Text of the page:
It’s taken me almost 9 months in Paraguay to wrap my head around what “third world” actually means, because the first thing I noticed when coming to Paraguay is that Paraguayans aren’t unhappy, uneducated, and dirty. Actually, Paraguayans are almost annoyingly happy most of the time. The Paraguayan approach is simple: bad things happen, life goes on. It takes only a little time in Asunción to meet several trilingual Paraguayans and it takes no more searching than it does among…

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My life is things

There is an entire industry consisting of multi-million dollar companies which exist for the sole purpose of providing us ways to haul around our shit.

Think about it.

Samsonite. Jansport. Chanel.

We have so much that we run out of places to keep it on our own person so we have to fashion straps to a large pouch and drag it around.

Turtle syndrome – even more painful than it sounds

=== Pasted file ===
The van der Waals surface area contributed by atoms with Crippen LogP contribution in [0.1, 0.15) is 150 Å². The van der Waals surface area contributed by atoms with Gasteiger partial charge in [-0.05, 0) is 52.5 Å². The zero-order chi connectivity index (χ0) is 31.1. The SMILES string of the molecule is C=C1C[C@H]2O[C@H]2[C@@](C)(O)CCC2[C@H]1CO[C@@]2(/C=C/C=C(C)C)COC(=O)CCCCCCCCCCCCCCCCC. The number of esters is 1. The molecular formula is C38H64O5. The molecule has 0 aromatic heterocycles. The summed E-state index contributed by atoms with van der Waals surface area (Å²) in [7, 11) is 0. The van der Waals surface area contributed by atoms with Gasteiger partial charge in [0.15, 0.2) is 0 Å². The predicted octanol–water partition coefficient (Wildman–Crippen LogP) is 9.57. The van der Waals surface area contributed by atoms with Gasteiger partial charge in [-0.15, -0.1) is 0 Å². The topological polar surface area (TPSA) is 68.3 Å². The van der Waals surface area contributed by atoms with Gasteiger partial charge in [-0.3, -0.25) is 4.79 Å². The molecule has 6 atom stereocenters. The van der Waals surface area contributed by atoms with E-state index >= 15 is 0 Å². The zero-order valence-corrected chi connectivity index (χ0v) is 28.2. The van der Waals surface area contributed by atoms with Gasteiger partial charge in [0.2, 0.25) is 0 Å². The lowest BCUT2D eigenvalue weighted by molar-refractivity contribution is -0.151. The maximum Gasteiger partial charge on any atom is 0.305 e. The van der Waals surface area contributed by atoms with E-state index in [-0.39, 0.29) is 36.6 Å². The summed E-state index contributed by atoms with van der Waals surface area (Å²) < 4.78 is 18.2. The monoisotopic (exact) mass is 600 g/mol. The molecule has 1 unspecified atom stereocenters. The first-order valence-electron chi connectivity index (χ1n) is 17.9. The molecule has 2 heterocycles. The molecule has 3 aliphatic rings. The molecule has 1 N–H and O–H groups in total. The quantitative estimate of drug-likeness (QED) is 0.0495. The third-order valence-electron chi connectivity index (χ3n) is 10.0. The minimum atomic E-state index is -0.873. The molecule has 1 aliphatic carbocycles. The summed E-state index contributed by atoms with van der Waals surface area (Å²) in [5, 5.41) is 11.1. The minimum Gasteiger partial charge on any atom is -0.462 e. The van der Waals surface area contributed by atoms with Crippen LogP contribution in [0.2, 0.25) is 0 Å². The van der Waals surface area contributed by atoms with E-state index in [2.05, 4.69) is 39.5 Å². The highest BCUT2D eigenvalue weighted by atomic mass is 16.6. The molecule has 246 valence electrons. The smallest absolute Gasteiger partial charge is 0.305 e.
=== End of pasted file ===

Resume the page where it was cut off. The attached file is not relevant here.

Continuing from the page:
I was walking out of school one day with my counterpart, Nazgul, when another teacher tagged up with us.

“What’s in his bag?” The teacher asked Nazgul, pointing at the turtle-like shell connected to my back.

“Ask him yourself,” Nazgul said, a kind head jerk thrown my direction.

“My life.” I answered automatically.

“Good answer,” she nodded, adding one of those breathy nose laughs for good humor.

Then it hit me. My life is things. It’s not people. It’s not situations. It’s not doing or even being. My life is a laptop computer, a water bottle, various power chargers and apparently a few used Kleenexes and empty candy wrappers. My life is sad.